Not That I'm Complaining, or Anything

When I lived in Boston I lived at the tail end of the Orange Line: Forest Hills. That meant that I was almost always guaranteed a seat when I boarded the train (and if I couldn't find myself a seat then, I knew that we were in for a bad ride, indeed). I always felt a bit sorry for those people who got on at Ruggles or Back Bay when the train was almost already full. No subway knitting for them, I thought.

When I moved to Astoria I once again lived at the end of the line: Ditmars. I was still almost always guaranteed a seat, and the long commute meant that I had lots of time to knit.

In Brooklyn, however, things are different. I'm mere steps (to use realtor parlance) from the 2/3 at Grand Army Plaza or the B and Q trains at 7th Ave. We're living in a super location--maybe the best urban spot I've lived in to date (although I gotta say, Astoria wasn't far behind). My commute is the shortest its ever been. If I change to the 4/5 at Nevins I'm looking at a total of six stops. Six stops! That's like, nothing. Six stops didn't even get me out of Queens.

So, not that I'm complaining or anything, but just like those people getting on the train at Ruggles, I seldom get a seat now. And when I do, I'm off the train so fast that there's little time for subway knitting.

There's little time for picture taking either. Look, dude, get out of my frame, will ya?

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Please?

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Finally!

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Oh, the challenges of subway knitting! Perhaps I'll just have to learn to knit while standing.

 

I'm trying to learn to knit on a stationary bike. Figure I could get some much needed knitting time, while keeping my butt from requiring its own zipcode!

I can knit while standing but it seems inadvisable in the NYC subways. One poke and people will be suing the crap out of you.

Once you can get the "surfer" balance and mindset going, knitting while standing up on the subway isn't that difficult, especially if you have a regular route and know where those sharp turns are going to be. Have fun!

As an added bonus the surfer stance is a great workout for the thighs. Almost makes me wish I had trouble getting a seat in the morning... almost.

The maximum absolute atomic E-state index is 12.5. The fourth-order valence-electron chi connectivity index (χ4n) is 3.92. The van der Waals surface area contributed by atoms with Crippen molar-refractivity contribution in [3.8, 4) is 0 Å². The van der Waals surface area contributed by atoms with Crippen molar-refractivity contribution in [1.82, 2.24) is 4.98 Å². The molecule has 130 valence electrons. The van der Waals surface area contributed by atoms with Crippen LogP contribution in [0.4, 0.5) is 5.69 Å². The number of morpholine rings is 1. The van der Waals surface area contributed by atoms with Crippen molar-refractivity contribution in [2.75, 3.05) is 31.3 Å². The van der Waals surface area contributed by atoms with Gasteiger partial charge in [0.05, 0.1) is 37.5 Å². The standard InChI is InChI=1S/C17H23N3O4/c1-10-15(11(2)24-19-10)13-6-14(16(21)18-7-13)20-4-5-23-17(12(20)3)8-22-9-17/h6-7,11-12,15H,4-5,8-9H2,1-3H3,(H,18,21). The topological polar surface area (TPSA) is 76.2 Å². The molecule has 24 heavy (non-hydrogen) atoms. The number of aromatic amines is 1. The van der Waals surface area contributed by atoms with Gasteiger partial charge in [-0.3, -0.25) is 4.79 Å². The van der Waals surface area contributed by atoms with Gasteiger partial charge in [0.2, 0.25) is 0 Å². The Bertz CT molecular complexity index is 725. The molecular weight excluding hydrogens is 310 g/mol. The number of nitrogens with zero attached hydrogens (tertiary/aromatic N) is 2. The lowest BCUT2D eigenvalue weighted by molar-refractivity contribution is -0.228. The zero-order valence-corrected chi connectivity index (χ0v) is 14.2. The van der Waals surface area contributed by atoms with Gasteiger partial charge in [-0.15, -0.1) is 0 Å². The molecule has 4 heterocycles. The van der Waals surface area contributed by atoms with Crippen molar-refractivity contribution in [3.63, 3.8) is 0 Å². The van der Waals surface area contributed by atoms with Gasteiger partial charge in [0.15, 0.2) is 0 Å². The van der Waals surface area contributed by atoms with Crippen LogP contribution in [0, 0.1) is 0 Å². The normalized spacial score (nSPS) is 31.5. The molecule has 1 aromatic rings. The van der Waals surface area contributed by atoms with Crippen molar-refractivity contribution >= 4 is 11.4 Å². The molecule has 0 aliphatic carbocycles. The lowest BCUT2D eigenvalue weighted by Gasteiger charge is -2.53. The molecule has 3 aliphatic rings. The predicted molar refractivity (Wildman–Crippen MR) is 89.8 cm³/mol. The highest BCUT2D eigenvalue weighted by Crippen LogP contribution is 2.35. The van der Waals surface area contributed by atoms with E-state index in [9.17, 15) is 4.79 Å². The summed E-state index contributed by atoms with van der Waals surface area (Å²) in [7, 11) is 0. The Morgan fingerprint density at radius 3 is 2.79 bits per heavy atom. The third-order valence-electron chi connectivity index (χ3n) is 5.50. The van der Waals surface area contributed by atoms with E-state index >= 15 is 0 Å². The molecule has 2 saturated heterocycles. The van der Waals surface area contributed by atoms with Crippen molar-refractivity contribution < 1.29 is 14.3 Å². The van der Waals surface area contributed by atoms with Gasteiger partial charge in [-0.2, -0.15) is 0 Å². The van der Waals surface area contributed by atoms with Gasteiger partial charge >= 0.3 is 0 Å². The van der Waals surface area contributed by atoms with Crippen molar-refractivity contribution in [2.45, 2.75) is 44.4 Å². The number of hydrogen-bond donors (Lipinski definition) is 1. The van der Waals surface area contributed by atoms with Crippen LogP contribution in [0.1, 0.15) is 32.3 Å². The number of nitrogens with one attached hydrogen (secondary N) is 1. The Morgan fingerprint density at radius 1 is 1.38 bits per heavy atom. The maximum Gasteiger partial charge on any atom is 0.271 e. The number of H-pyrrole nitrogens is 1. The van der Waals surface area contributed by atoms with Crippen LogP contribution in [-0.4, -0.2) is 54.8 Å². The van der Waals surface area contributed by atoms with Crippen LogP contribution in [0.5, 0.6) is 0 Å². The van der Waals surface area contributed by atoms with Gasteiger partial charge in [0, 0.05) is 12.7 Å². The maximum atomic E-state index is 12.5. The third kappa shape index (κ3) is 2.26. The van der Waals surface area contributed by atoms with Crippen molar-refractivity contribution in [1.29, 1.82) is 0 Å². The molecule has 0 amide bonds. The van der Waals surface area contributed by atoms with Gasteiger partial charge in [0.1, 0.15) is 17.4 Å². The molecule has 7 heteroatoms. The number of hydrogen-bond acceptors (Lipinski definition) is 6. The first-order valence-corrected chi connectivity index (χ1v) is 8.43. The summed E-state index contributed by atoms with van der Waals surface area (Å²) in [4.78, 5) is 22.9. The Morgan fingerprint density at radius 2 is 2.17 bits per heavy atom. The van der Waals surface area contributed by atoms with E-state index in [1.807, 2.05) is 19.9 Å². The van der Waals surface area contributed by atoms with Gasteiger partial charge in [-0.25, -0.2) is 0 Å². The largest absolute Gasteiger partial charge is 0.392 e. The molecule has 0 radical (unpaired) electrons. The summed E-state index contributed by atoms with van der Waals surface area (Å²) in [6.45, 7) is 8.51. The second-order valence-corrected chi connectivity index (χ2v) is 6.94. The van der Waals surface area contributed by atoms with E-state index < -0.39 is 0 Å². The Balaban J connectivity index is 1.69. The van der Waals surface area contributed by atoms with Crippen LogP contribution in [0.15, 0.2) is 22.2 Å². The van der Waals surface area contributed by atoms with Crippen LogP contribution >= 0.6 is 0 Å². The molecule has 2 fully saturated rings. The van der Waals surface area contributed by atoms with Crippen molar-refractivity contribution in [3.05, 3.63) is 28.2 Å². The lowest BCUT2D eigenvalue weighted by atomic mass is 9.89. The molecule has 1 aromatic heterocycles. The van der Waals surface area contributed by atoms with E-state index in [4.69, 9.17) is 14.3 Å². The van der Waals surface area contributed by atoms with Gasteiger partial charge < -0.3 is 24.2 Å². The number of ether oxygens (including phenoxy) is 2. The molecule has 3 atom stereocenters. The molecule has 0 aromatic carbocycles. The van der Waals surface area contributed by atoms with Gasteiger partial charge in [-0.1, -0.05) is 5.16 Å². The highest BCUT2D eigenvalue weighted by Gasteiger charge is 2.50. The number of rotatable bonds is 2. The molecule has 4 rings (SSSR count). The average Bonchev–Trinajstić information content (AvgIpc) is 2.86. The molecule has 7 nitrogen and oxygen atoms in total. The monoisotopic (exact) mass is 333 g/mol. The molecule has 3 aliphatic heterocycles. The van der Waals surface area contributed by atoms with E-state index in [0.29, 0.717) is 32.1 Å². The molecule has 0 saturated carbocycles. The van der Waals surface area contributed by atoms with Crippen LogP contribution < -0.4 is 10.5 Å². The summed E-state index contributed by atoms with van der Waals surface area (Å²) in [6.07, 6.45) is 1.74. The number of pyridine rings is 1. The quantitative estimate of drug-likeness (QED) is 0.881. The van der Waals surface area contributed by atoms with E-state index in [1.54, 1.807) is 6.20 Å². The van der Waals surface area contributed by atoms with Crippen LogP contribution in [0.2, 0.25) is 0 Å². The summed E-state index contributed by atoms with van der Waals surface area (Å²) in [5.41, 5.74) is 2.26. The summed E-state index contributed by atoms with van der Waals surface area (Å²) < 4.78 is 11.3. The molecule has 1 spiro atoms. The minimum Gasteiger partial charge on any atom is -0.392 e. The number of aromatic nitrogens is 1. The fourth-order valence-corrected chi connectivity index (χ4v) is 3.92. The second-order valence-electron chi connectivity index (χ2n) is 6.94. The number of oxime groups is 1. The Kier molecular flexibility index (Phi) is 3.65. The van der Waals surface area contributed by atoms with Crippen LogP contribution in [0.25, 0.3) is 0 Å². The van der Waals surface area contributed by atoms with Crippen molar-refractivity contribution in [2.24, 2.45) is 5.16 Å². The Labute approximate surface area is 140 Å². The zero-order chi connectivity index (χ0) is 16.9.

luckily, I get on at the first stop of the 4 train, otherwise I'd be standing on the way in. Coming home to Brooklyn is another story as getting on at Grand Central on the 4/5 or at Times Square on the 3 is most of the time less than perfect, but, I manage to get knitting in both directions and makes the commute a quick 40 minutes or so. (and yes, I've missed my stop from not paying attention and concentrating on the knitting)

I have the same problem: my commute is too short and too crowded to knit! I suppose for some people, a quick commute is not a "problem" :)
It's annoying to lose my place in a lace pattern on a sock...

AH the saga of NYC Subway Knitting. When I lived in Brooklyn I was using the Kings Highway Station. I'd leave a little bit earlier, ride back to Brighton stay on the train and be seated when subway started up again! Then on the way home I'd ride one or 2 stops away from Brooklyn always got a seat and knitted on the way home too. What Knitters won't do to get their knitting done! Miss all that because now I have to drive. Althought when stuck at a light I've been known to knit at least one row!

Ha ha, you said Ruggles. It hasn't changed any, I go through it twice a day. (Fours buses a day, and go through Dudley, too.) At least you're still seeing knitters. YAY!

HA! circular needles a pair of socks....great for subway knitting....trust me and you won't poke anyone either. Have fun

A short commute is a blessing, but does cut on the knitting and reading time. I'll take less time on the subway any day though! I saw a woman knitting on the train earlier this week and it was painfully obvious she was a beginner: she was slowly working a very long garter stitch scarf. The bottom portion was quite sloppy, but you could see her tension improving as she went along. Whenever I see subway knitters, I always wish I had some sort of international symbol or catch-phase to let a sister know she's not alone!

I always knit standing up on the subway (though not on the 4 it is a bit too crowded). The trick is to get a spot by the door (ideally the one that does not open as frequently) and lean on it and the panel that shields the seats next to the door. That way you are out of the way, you can keep your balance, and you aren't likely to poke someone.

If THAT isn't possible you can usually find a way to put your foot up against a bar and surf (the bar gives a little extra stability AND means you are close enough to grab on if the train unexpectedly lurches). I've never poked anyone, only lost my yarn down the aisle once, and only fallen on someone a few times (but everyone falls on someone sometimes!)

Hi, I was riding, I think it was the Q, and saw a subway knitter. We were sitting across from each other, but she seemed either very into her knitting or avoiding eye contact. I wrote subwayknitter.com on a scrap of paper and handed it to her on the way out.
Wanna see the pics?

 

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